It is very difficult to compare all these models due to the unavailability of scores for each dataset.
I have aggregated scores from different research papers to help you get an idea of the model’s performance under zero-shot settings. This might be overwhelming to compare. If you’re here to see how open-source LLMs are catching up with OpenAI some of the models like OPT 175b, Llama 65, etc have reported performance similar to GPT-3 in zero-shot settings.
|BLOOM 176B||Pythia 12b||GLM 130||LLAMA 65||LLAMA 13b||LLAMA 33b||Celebras GPT 13b||OPT 176b||OPT 13b||OPT 33b||OPT 66b||GPTNeoX 20b|
Fortunately for us, this task is going to be much easier in the future with Stanford's new Helm project to evaluate LLMs. Please check out the website for further insights.
How to choose a foundation model?
There are no hard and fast rules for choosing the right foundation model to fine-tune for your application. If you’re looking to pick an open LLM to fine-tune your own dataset, I would recommend trying out new ones that follow the chinchilla scaling rules such as Llama models. Another way to select LLMs for task-specific fine-tuning is to compare the model’s performance on the reported benchmarks to which your task is mostly related. For example, if you’re looking to build an LLM that can solve math problems really well, you could compare different raw LLM performances on GM8k to select the best-performing model. Also, keep in mind the larger model size will lead to an increase in inference latency and cost. If you're building something and wish to brainstorm, my DMs are open:)
Opensource LLMs have been increasingly used in many open-source projects. Here I am describing some of the most popular ones,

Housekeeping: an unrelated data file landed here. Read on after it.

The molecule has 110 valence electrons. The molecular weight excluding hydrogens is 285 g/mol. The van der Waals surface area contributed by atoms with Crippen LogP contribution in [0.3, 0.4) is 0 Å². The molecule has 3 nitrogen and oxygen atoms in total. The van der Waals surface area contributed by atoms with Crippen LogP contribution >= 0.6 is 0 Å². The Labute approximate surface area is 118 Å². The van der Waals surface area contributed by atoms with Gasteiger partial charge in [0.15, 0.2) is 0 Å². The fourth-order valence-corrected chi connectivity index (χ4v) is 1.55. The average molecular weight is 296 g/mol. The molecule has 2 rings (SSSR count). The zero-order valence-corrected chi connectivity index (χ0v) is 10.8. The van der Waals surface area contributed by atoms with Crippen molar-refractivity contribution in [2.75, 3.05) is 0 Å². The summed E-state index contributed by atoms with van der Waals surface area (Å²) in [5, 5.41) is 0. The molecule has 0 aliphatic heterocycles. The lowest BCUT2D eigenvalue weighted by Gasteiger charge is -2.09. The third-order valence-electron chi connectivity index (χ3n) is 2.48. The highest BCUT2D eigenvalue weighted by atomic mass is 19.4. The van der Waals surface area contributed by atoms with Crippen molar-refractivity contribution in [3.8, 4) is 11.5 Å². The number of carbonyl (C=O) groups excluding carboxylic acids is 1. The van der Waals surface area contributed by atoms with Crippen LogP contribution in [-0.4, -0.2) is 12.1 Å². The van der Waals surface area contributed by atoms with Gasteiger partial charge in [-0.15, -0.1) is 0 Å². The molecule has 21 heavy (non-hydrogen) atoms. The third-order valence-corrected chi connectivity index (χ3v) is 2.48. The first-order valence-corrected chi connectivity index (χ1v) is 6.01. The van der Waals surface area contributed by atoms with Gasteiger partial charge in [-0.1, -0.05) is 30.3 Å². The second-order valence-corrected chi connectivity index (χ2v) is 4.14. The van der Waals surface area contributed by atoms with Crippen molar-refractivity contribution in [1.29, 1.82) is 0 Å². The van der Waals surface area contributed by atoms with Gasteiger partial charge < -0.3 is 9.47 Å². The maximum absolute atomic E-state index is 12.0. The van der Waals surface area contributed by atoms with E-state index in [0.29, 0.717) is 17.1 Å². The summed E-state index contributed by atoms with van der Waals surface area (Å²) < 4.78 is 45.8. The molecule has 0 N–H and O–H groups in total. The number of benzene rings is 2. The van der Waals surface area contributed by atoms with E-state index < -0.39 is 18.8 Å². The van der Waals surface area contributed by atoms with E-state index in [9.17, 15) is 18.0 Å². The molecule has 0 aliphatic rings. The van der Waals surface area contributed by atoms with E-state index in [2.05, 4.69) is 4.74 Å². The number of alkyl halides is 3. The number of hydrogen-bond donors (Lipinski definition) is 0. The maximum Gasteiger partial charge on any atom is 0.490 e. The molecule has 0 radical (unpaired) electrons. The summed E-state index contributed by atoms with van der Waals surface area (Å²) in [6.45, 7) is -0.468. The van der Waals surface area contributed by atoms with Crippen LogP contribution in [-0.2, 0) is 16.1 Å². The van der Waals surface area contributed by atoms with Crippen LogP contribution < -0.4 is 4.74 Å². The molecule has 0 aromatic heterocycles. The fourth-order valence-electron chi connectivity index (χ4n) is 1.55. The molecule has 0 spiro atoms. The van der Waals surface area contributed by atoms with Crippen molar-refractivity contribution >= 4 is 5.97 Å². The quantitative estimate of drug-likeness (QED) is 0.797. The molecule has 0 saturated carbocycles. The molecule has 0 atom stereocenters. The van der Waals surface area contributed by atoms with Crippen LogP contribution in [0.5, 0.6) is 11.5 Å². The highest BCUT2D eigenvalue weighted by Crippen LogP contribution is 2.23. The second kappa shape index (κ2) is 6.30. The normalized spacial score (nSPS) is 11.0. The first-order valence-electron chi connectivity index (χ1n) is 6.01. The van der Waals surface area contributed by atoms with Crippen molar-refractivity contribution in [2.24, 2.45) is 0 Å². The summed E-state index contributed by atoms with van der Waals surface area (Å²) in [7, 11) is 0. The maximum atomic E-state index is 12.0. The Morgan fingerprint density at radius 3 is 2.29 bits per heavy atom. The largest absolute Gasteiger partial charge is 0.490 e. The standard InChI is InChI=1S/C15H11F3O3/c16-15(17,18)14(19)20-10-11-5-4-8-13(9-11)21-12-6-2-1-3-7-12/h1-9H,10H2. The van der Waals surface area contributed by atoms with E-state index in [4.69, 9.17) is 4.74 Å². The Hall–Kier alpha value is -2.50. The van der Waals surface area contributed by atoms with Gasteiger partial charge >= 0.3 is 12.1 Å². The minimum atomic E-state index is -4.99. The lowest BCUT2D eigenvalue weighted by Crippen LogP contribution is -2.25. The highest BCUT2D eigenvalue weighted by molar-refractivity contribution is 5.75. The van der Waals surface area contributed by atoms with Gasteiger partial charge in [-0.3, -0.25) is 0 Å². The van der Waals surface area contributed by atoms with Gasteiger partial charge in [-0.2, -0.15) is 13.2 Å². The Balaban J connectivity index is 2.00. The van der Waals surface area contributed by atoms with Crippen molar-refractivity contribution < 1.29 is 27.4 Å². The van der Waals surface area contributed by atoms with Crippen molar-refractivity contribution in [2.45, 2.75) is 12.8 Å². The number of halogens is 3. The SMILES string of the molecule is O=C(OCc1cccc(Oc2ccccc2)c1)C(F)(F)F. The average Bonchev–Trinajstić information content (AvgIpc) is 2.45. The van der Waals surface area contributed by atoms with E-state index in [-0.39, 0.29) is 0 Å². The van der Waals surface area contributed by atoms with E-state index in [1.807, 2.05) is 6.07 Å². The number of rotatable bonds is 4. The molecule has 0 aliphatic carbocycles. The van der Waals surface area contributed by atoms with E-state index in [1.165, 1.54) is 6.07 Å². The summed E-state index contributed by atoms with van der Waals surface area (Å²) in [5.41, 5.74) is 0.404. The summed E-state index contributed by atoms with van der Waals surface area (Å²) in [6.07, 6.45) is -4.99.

Alpaca: A strong instruction following LLM using LLAMA
Alpaca-LoRa: Code for reproducing Alpaca using low-rank adaptation.
Open-Assistant: OA also has done instruction fine-tuning + RLHF on LLAMA and Pythia models.
Colossal AI: a ChatGPT-type model with a complete RLHF pipeline based on LLama.
**Vicuna: A fine-tuned version of the LLAMA model that matches GPT-4 performance.
koala: LLAMA 13b fine-tuned on internet dialogues.
BLOOM-LoRA: Instruction fine-tuning on BLOOM models.
Petals: Distributed fine-tuning for BLOOM models.
alpaca.cpp: Run alpaca models locally using cpp implementation.
GPT4all: Demo, data, and code to train your own GPT model using LLAMA.
Cerebras lora alpaca : Cerebras GPT fine-tuned on alapaca LoRa.
Dalai: provides the simplest way to run Llama models locally.
In conclusion, large language models have the potential to revolutionize our everyday lives, and it is crucial that we ensure open access to these technologies. By promoting an open source, we can foster innovation that can ultimately bring about positive impacts on society. I hope this blog has provided you with valuable insights into some of the top open large language models and projects currently available. Stay updated on my latest AI content and blogs by following me on Twitter.